Preliminary research indicates that use of online social networking sites, such as Facebook, by adolescents who are receiving treatment for substance use disorders can negatively affect their care
Preliminary research indicates that use of online social networking sites, such as Facebook, by adolescents who are receiving treatment for substance use disorders can negatively affect their care.
During a new research briefing at this week’s APA conference, David Tran, a candidate for both a Doctor of Medicine and Masters Degree in Public Policy at UCLA, shared the results of his study that analyzed exposure to drug-related cues on social networking sites and their effects on adolescents in substance abuse treatment.
“Online social networking has expanded exponentially in the last few years and its use has also grown substantially among adolescents,” he said.
While exposure to environmental cues associated with drug use (people, places, and things) is a known risk factor for drug relapse among individuals receiving substance abuse treatment, he said, the extent to which online social networking might be a source of exposure to drug cues among youth in treatment was unknown.
To explore the possible impact, Tran administered a 20-question survey to 37 youth, who were receiving substance abuse treatment at a behavioral health services center in the Lincoln Heights area of East Los Angeles. The participants were primarily Latino, aged 12 to 18 years (average age 15.5 years); there were nearly equal numbers of males and females. Most came from low-income families (Los Angeles County or Medicaid usually financed their substance abuse treatment). Regarding their substance use, 89% reported marijuana as their drug of choice, followed by Ecstasy, and methamphetamine.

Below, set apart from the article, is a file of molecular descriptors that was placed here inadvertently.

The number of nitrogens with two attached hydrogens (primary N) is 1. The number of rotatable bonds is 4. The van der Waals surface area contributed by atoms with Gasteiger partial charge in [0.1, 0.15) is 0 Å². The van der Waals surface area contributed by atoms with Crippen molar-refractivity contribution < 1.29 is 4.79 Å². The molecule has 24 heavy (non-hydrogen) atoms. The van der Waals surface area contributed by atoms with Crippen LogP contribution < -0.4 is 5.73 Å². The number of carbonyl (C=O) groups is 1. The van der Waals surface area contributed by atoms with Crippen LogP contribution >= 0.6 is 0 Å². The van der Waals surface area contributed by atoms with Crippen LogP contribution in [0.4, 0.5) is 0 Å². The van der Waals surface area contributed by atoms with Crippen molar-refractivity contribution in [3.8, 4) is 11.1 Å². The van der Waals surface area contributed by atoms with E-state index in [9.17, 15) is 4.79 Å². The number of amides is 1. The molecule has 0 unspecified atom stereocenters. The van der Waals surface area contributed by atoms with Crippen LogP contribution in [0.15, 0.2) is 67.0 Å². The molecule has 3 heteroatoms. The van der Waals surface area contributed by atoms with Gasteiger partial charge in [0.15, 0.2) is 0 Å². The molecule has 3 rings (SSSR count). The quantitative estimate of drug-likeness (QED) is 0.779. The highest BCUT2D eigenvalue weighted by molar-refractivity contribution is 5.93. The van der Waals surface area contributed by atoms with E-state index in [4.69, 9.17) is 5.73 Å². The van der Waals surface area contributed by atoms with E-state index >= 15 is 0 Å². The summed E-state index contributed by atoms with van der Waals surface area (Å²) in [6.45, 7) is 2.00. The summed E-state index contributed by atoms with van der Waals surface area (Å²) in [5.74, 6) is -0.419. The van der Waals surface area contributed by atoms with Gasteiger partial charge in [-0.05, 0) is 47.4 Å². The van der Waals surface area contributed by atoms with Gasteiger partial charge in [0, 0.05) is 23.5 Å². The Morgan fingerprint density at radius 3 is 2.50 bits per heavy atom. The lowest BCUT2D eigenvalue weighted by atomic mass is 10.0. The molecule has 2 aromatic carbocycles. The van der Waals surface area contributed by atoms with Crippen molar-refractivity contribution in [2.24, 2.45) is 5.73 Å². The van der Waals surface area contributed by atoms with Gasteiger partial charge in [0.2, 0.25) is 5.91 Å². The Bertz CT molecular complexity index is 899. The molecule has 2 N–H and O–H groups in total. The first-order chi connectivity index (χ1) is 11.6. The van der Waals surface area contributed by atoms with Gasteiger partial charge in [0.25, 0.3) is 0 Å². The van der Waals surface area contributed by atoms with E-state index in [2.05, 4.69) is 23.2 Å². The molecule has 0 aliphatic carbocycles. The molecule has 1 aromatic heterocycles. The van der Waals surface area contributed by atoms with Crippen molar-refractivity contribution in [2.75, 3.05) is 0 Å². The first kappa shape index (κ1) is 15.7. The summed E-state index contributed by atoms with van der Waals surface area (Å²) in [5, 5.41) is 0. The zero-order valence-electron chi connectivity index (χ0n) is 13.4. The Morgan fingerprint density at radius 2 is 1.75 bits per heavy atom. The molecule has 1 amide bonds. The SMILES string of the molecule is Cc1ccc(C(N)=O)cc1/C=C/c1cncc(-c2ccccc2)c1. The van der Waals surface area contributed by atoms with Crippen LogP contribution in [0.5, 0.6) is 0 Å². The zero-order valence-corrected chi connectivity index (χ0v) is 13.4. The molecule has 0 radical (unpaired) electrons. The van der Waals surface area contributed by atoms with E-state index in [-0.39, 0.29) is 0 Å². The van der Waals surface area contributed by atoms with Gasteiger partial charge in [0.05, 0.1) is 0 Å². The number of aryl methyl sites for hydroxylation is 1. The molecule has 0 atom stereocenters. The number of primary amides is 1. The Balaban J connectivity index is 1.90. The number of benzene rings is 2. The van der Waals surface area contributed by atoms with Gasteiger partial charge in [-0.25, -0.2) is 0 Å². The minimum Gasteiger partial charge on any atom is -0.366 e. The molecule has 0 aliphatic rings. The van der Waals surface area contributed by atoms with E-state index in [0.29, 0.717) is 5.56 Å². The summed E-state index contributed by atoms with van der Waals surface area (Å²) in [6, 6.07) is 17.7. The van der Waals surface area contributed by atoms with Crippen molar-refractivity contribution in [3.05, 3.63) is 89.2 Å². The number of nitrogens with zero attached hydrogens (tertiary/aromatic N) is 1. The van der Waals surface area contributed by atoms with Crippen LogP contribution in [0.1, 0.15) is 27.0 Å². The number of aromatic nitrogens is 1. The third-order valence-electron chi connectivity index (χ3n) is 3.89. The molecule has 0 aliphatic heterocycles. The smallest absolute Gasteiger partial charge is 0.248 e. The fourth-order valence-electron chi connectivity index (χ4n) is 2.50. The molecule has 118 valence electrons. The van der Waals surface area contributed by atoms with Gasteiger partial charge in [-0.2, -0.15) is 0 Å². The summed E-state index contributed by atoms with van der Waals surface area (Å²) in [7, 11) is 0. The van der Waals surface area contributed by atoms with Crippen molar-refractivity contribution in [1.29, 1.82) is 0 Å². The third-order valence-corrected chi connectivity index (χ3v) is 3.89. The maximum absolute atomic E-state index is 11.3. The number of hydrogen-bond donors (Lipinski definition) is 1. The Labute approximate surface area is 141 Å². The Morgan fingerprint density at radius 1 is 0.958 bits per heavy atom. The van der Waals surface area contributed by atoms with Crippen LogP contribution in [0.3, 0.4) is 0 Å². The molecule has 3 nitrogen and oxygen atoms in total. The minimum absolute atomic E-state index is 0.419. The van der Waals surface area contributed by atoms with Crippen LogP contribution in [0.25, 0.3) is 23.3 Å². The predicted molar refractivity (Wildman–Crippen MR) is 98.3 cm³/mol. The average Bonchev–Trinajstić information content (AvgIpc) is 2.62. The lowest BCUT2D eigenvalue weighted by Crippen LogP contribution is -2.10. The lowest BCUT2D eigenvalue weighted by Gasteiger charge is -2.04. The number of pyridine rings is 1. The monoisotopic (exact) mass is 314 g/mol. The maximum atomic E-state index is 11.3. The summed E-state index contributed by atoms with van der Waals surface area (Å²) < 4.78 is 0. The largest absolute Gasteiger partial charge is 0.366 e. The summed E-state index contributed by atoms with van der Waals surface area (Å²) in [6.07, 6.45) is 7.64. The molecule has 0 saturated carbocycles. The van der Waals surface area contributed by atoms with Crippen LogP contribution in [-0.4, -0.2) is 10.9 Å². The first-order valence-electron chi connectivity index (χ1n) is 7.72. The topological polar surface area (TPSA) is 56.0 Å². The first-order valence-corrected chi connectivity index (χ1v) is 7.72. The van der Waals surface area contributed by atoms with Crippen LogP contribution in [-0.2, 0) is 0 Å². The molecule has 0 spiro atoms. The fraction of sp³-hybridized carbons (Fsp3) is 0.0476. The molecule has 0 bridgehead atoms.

Nearly all (92%) engaged in online social networking; the majority used Facebook. Many (44%) said they posted drug-related content on social networking sites, and 94% said their friends did. Additionally, 97% reported their social networking friends used drugs.
Of greatest concern, Tran said, is that 66% (77% of girls and 53% of boys) reported that drug-related content on Facebook, MySpace, or Twitter made them feel like they wanted to use drugs (p = 0.169).
“While these are preliminary data, they indicate that online social network sites may negatively influence treatment outcomes for adolescents.”
On the flipside, he added, only 22% reported that they posted or accessed recovery-related content on social networking sites. The low rate of recovery-oriented content is a missed opportunity to use the power of social media positively, said Tran. “Our next step is to implement an intervention at the substance abuse treatment center to use along with their treatment plan,” he said. “We are planning to establish a Facebook group as an intervention. In this way, we can engage youth and enable them to access educational information anytime and anywhere.
”The Facebook group would provide positive social support. Some studies of Alcoholics Anonymous have shown that social support increases treatment retention rates,” he said.
The Facebook group might also change the composition of the teens’ social network by decreasing the number of their online contacts who are drug users, he explained. Additionally, it could increase the teens’ feelings of self-efficacy-feeling that they really can quit, that they do have resources for help and that there is support for them out there.
“We plan to train peer educators to assist with the Facebook group,” he said.
Tran did not support attempts to block the teens’ access to social networking sites, since the “kids will find some way to use these sites, be it at school or home.”
Jeffrey Borenstein, MD, Medical Director of Holliswood Hospital in New York City, host of the television show “Healthy Minds,” and chair of the APA Council on Communications, hosted the briefing and commented on Tran’s research.
“Social media, I think, has tremendous potential to help -- and potential to harm,” he said. “We want to make use of social media in positive ways, such as peer support, education, and reaching out to young people at risk for chemical dependency with the technology they are already accustomed to using.”